I just came from Windows 8 and because I didn't like very much Ubuntu I installed first Fedora and then Linux Mint Cinnamon.
    I find it super customizable, and there is always a solution for everything. Great support online too.
    Being based on Ubuntu it accepts all the installation file for that distribution, too.
    And it's uberfast.
    Try it out in live mode via USB stick or CD, and you'll see.

  21. Cutler Cox
    November 15, 2012 at 4:34 pm

    Can mint access ubuntu software? Also, do all *buntu's have the ubuntu software center?

  22. Aswin Kumar Nayakann
    November 15, 2012 at 11:19 am

    Perfomance wise you will feel better in mint.But the only bad thing with linux mint is that it has no good discussion groups.You post some question and you get reply for something else.But ubuntu has good user group.If you want good GUI then you can move on to fedora.

  23. Jim Chambers
    November 15, 2012 at 2:15 am

    If your using a net book try Easy Peasy (Ubuntu - Debian combo)

  24. Sean A
    November 14, 2012 at 11:59 pm

    Well if I were you I would keep Ubuntu if you are really thrilled with it. But to get something less flashy I would go with Gnome 3 UI or for even less flashy you could go Gnome 2. Both of these come packaged together and can be downloaded (for free) from the Ubuntu Software Center. I suggest you Google how to install this. I have done it myself and have had no issues ever and the installation was very easy.

  25. Vishal Mishra
    November 14, 2012 at 4:04 pm

    I think starting with Ubuntu is the best choice as there are many users who are using the same and so you can get help when you get stuck .

    • dragonmouth
      November 16, 2012 at 1:37 pm

      Any distro in the top 20 on the Distrowatch list has help forums and hundreds of thousands of helpful users one can on for advice.

  26. Douglas Mutay
    November 14, 2012 at 3:04 pm

    I have personaly tested a few version of Ubuntu then finally falled in love with Mint. I have it installed on my USB drive and use it whenever necessary.

  27. Terafall
    November 14, 2012 at 3:01 pm
    • Gustavo Costa
      November 21, 2012 at 12:19 am

      Fuduntu and OpenSuse.

  28. Chew Jian Yue
    November 14, 2012 at 10:53 am

    Mint is a good choice for starters, who just started using linux editions, maybe mostly who just joined linux, from other versions, like Windows.

  29. Lisa Santika Onggrid
    November 14, 2012 at 10:26 am

    If that's what you want, then Mint might be for you. Mint has several variants, try one or two in VM to see which one suits you. Kubuntu, Lubuntu or Xubuntu are also popular.

  30. ha14
    November 14, 2012 at 9:37 am

    it depends on your video card power perhaps this cause performance problem?

  31. Boni Oloff
    November 14, 2012 at 9:06 am

    Try to use the Ubuntu first. The Gazzele System using it because it is the most easy one to used.

  32. Ashish Yadav
    November 14, 2012 at 9:03 am

    Hi Cutler,

    I also had similar situation as you. I tried Ubuntu with unity but was not satisfied as for performance reason. Having tried lots of options like installing xubuntu-desktop trying to upgrade it to XFCE 4.10 and breaking everything I finally settled on Linux Mint XFCE edition.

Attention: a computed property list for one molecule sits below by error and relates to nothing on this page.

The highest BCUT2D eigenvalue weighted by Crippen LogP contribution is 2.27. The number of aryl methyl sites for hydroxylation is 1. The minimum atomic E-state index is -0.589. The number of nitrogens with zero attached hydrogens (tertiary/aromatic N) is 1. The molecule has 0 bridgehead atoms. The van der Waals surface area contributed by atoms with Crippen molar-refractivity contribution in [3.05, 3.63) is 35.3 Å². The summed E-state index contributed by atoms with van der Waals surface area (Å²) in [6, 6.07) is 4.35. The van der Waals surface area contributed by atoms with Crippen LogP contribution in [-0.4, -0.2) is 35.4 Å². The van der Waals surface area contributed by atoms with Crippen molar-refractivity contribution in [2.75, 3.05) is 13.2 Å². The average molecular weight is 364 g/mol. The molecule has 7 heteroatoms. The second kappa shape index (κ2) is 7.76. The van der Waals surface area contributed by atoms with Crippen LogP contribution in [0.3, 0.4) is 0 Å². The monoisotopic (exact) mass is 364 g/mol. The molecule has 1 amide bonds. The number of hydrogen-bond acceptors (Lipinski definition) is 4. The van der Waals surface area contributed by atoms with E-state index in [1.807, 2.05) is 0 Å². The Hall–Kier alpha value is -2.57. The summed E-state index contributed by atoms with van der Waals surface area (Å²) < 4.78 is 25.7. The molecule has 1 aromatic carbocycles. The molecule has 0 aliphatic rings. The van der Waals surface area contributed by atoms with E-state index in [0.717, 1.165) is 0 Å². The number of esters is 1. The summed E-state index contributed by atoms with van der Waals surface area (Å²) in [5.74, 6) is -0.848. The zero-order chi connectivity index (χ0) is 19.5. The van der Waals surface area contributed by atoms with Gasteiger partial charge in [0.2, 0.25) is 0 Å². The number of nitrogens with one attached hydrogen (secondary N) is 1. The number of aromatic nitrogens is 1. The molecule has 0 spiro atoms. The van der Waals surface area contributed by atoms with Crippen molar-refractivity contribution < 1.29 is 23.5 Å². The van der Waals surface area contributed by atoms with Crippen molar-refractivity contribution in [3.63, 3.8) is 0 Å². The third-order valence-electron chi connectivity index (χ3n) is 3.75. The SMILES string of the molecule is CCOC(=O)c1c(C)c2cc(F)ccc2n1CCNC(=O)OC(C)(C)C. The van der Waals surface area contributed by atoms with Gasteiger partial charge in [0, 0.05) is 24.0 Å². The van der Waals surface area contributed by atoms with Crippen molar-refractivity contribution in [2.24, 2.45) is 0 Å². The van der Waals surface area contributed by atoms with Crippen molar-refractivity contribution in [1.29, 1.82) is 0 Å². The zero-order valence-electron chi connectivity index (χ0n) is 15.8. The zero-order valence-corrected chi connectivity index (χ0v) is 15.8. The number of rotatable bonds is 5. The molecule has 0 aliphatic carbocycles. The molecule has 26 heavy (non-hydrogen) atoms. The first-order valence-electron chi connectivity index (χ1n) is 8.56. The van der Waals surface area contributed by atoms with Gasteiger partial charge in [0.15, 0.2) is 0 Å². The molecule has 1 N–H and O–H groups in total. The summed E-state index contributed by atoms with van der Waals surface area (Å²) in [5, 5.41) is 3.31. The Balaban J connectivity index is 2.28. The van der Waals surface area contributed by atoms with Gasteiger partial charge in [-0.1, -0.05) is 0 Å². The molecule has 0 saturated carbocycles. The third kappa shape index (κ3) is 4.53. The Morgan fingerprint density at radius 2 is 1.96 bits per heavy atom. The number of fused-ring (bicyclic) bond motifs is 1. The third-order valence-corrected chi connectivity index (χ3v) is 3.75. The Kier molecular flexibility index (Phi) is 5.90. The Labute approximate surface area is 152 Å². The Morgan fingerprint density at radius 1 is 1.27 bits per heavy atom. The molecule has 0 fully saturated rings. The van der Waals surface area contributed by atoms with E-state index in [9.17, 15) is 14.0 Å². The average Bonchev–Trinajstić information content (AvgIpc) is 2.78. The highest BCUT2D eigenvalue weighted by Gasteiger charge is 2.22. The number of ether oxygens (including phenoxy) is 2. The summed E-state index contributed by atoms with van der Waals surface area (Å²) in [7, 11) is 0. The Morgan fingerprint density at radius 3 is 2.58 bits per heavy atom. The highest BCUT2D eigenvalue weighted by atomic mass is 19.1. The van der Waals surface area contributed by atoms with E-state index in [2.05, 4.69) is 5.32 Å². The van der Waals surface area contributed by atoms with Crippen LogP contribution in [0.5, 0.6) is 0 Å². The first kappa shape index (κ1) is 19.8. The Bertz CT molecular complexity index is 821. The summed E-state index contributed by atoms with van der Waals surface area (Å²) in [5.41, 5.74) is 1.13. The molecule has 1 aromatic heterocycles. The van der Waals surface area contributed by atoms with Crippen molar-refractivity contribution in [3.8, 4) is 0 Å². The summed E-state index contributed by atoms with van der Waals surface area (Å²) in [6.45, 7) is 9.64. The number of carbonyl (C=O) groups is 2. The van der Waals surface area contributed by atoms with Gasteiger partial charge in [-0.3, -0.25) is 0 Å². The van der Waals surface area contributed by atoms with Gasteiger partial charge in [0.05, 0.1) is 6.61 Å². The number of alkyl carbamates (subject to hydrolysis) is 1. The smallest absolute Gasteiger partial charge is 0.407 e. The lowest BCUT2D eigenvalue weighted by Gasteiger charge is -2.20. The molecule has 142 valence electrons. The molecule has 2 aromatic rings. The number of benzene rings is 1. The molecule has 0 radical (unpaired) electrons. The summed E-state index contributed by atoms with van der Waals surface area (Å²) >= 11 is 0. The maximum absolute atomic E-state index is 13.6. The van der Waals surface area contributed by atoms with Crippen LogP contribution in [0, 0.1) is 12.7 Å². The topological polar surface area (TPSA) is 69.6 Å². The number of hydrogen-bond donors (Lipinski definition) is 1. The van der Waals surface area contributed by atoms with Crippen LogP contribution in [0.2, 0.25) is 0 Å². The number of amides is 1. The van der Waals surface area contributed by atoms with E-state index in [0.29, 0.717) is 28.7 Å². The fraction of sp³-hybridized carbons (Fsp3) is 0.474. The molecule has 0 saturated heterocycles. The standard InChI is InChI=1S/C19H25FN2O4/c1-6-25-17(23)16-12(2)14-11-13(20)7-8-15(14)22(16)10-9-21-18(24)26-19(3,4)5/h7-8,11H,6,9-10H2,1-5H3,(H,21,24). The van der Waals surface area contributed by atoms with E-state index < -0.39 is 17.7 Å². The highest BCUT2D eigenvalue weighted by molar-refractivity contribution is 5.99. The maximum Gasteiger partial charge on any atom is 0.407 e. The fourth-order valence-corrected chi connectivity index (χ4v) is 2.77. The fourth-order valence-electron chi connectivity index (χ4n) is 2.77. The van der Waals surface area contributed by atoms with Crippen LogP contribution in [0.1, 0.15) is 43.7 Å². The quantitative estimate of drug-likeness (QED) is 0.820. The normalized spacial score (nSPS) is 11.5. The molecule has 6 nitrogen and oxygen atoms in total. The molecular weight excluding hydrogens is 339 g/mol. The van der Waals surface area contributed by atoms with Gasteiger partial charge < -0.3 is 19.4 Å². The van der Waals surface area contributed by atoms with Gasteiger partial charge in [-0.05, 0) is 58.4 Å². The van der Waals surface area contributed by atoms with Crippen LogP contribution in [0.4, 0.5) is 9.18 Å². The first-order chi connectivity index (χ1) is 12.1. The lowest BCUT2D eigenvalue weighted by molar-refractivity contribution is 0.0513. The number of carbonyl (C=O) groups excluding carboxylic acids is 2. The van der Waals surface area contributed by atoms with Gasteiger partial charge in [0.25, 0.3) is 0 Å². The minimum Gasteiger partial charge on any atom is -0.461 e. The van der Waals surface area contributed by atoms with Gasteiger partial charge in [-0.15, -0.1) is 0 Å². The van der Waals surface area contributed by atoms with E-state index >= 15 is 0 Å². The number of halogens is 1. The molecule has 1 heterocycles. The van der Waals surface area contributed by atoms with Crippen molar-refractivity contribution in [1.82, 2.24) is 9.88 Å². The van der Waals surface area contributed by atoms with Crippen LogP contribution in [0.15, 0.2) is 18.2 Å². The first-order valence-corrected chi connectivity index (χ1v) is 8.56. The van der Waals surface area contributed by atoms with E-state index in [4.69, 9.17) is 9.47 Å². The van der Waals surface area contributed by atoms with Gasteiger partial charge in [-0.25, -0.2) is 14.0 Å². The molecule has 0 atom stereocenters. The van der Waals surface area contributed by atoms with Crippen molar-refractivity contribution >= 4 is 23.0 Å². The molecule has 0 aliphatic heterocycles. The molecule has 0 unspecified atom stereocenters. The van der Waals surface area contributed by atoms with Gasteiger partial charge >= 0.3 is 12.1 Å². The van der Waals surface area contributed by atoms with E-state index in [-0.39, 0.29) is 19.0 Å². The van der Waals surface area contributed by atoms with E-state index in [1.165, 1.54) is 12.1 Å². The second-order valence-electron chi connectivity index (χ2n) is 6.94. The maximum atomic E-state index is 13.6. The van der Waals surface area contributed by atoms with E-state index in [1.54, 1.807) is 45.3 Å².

Trust me you won't find it disappointing. I am using it for quite some time, it's sable, had most of audio video codecs pre installed and as it's based on Ubuntu. You also have choice to install loads of useful software without much hassle.

  33. Mart Küng
    November 14, 2012 at 8:30 am

    Ubuntu has several versions with different desktops. Look at Kubuntu, Xubuntu, Lubuntu. It's near impossible for someone else to tell you if one of them works for you. Simply try them. You don't need to install them all on your computer: use livecd or liveusb or install them to virtualbox (or some other virtualization programm). Using virtualization you can try the full features of an OS as live versions have some limitations and are usually bit slow.

    • chris
      March 3, 2013 at 5:41 am

      just use the wubi installer on Ubuntu's website and try whichever one you want.

  34. Drew Butler
    November 14, 2012 at 7:48 am

    I agree, go with mint but you should check their site to see which version will best complement your hardware. The newest versions are a little more hardware intensive, still great compared to windows. I wouldn't be back on windows currently but the remote server i connect to for work doesn't play well with wine or virtual machines. Anyways welcome to Linux, happy computing

  35. susendeep dutta
    November 14, 2012 at 7:10 am

    If you don't like Ubuntu's graphics,then Linux mint Mate version is good for you.It doesn't have any distracting graphical elements.It's matured and works out of box as it has many preinstalled packages that are ideal for those switching from Windows to Linux.

  36. Anonymous
    November 14, 2012 at 6:59 am

    Choice of Linux distros is a personal one. Everybody has their own opinion of what is "best" for their purposes. I am currently using Ubuntu in a VM for support reasons since I don't care for the Unity interface. My newest machine is currently set up as a dual-boot system with LinuxMint 13 as my primary OS and Win7 on there for gaming. The machine I am currently using will be rebuilt after the first of the year and will be running either FreeBSD or Fedora alongside Backtrack since it will also be my pentesting box.